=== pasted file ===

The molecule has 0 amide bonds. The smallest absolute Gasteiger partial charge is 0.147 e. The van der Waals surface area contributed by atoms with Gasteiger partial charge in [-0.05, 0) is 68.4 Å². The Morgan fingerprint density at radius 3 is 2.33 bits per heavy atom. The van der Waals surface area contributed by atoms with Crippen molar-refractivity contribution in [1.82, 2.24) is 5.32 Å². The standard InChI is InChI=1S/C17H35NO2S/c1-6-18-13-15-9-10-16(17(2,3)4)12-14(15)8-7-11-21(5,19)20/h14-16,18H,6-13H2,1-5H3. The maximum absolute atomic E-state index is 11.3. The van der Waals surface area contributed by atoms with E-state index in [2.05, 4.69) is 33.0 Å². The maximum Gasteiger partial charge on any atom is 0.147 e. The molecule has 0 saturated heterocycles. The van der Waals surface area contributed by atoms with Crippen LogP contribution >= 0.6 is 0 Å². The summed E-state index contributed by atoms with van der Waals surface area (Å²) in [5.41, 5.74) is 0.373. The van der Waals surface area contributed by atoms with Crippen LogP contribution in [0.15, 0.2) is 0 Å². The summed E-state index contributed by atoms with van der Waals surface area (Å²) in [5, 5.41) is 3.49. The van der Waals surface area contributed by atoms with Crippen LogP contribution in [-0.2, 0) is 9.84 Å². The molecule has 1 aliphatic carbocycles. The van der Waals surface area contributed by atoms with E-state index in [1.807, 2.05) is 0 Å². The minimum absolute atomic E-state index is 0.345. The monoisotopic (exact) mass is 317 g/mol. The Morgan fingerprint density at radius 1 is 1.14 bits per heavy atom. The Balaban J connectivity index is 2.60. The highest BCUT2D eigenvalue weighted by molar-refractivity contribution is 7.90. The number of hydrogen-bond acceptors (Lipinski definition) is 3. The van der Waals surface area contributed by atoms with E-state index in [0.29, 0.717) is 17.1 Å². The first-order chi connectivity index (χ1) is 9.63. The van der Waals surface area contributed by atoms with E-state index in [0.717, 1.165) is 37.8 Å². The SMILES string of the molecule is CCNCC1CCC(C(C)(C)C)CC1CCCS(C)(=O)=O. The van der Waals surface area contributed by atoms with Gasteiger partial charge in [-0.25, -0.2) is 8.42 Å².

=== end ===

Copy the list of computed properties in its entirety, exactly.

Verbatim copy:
The molecule has 0 amide bonds. The smallest absolute Gasteiger partial charge is 0.147 e. The van der Waals surface area contributed by atoms with Gasteiger partial charge in [-0.05, 0) is 68.4 Å². The Morgan fingerprint density at radius 3 is 2.33 bits per heavy atom. The van der Waals surface area contributed by atoms with Crippen molar-refractivity contribution in [1.82, 2.24) is 5.32 Å². The standard InChI is InChI=1S/C17H35NO2S/c1-6-18-13-15-9-10-16(17(2,3)4)12-14(15)8-7-11-21(5,19)20/h14-16,18H,6-13H2,1-5H3. The maximum absolute atomic E-state index is 11.3. The van der Waals surface area contributed by atoms with E-state index in [2.05, 4.69) is 33.0 Å². The maximum Gasteiger partial charge on any atom is 0.147 e. The molecule has 0 saturated heterocycles. The van der Waals surface area contributed by atoms with Crippen LogP contribution >= 0.6 is 0 Å². The summed E-state index contributed by atoms with van der Waals surface area (Å²) in [5.41, 5.74) is 0.373. The van der Waals surface area contributed by atoms with Crippen LogP contribution in [0.15, 0.2) is 0 Å². The summed E-state index contributed by atoms with van der Waals surface area (Å²) in [5, 5.41) is 3.49. The van der Waals surface area contributed by atoms with Crippen LogP contribution in [-0.2, 0) is 9.84 Å². The molecule has 1 aliphatic carbocycles. The van der Waals surface area contributed by atoms with E-state index in [1.807, 2.05) is 0 Å². The minimum absolute atomic E-state index is 0.345. The monoisotopic (exact) mass is 317 g/mol. The Morgan fingerprint density at radius 1 is 1.14 bits per heavy atom. The Balaban J connectivity index is 2.60. The highest BCUT2D eigenvalue weighted by molar-refractivity contribution is 7.90. The number of hydrogen-bond acceptors (Lipinski definition) is 3. The van der Waals surface area contributed by atoms with E-state index in [0.29, 0.717) is 17.1 Å². The first-order chi connectivity index (χ1) is 9.63. The van der Waals surface area contributed by atoms with E-state index in [0.717, 1.165) is 37.8 Å². The SMILES string of the molecule is CCNCC1CCC(C(C)(C)C)CC1CCCS(C)(=O)=O. The van der Waals surface area contributed by atoms with Gasteiger partial charge in [-0.25, -0.2) is 8.42 Å².